This is an example of an excel report that is ADA compliant. In this report, cells under the header "username" have been highlighted to show that they only exist in a single column, in this case, column A.

 

5. Images

Let’s step back from an Excel report for a moment and talk about the User Interface (UI) version of the report. When a UI report includes an image, that image should be labeled with a tooltip that textually describes what the image is. However, when the UI report is exported to Excel, oftentimes this tooltip doesn’t export. Which means a screen reader cannot interpret the image. If this is the case, make sure you add a cell or a column that interprets the image.In the example below, the non-compliant report contains red “X” images to indicate a user’s profile has been deleted. On the compliant counterpart, this information has been translated into a column labeled ‘deleted’ with each subsequent cell reading “yes” or “no” to indicate the profile has been deleted.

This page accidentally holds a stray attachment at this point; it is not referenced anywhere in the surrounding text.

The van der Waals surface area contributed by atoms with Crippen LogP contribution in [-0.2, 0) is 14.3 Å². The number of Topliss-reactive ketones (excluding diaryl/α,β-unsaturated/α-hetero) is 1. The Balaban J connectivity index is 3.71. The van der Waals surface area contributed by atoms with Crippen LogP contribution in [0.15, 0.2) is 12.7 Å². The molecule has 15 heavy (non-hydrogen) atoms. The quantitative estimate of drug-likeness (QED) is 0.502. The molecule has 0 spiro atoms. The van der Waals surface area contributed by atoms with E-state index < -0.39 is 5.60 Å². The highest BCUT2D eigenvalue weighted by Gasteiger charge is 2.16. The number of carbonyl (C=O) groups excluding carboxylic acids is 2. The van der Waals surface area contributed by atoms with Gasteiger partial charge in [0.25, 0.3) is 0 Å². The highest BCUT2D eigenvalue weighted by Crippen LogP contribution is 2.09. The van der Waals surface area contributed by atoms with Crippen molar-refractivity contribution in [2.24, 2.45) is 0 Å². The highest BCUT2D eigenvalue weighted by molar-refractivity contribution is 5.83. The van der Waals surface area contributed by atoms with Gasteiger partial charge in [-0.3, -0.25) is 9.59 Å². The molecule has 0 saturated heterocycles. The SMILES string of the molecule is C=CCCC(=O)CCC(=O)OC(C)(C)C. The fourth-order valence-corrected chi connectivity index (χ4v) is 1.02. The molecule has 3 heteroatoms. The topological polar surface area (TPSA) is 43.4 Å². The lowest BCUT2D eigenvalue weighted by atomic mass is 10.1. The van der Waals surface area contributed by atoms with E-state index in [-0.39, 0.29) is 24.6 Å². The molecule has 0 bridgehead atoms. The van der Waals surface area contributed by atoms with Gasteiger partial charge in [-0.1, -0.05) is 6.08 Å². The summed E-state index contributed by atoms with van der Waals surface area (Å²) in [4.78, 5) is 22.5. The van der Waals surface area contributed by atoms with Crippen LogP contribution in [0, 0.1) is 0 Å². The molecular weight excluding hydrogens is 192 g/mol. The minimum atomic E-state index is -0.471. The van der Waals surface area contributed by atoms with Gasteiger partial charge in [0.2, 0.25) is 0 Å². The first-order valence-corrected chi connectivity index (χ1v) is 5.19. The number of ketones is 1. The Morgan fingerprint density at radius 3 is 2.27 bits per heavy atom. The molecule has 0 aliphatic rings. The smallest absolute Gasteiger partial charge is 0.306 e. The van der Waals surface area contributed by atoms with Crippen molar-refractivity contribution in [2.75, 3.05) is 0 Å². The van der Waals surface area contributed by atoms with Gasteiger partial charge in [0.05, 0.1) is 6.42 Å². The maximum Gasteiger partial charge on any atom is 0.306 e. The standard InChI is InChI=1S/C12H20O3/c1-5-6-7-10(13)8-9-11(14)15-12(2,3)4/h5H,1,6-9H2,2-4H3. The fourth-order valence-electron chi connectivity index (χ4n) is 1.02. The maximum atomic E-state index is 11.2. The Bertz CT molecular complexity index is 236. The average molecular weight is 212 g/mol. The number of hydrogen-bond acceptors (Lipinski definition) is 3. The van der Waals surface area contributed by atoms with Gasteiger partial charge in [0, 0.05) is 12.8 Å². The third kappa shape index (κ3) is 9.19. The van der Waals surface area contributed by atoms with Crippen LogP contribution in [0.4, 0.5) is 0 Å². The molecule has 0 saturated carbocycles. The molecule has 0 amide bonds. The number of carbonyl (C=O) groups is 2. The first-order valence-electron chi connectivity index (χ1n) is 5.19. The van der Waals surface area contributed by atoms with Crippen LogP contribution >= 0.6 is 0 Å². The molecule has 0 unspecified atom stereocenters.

Non-Compliant Report Example:

This is an example of an excel report that is not ADA compliant. In cell M9 there is an image of a red "X."

Compliant Report Example:

This is an example of an excel report that is ADA compliant. Cells G3 through G12 have been highlighted to show how the x's in the previous non-compliant image have been translated in to yes/no statements.

 

6. Provide the name of each sheet

Each worksheet needs a descriptive title. If you are exporting your Excel file from your UI Report, depending on which tool you use, you should be able to set this up fairly easily.

In the sample below, the non-compliant report sheet names are the Microsoft default “Sheet 1,” “Sheet 2,” etc. On the ADA compliant report, these sheet names now reflect the report title–in this case, “User List,” “User List (2),” etc.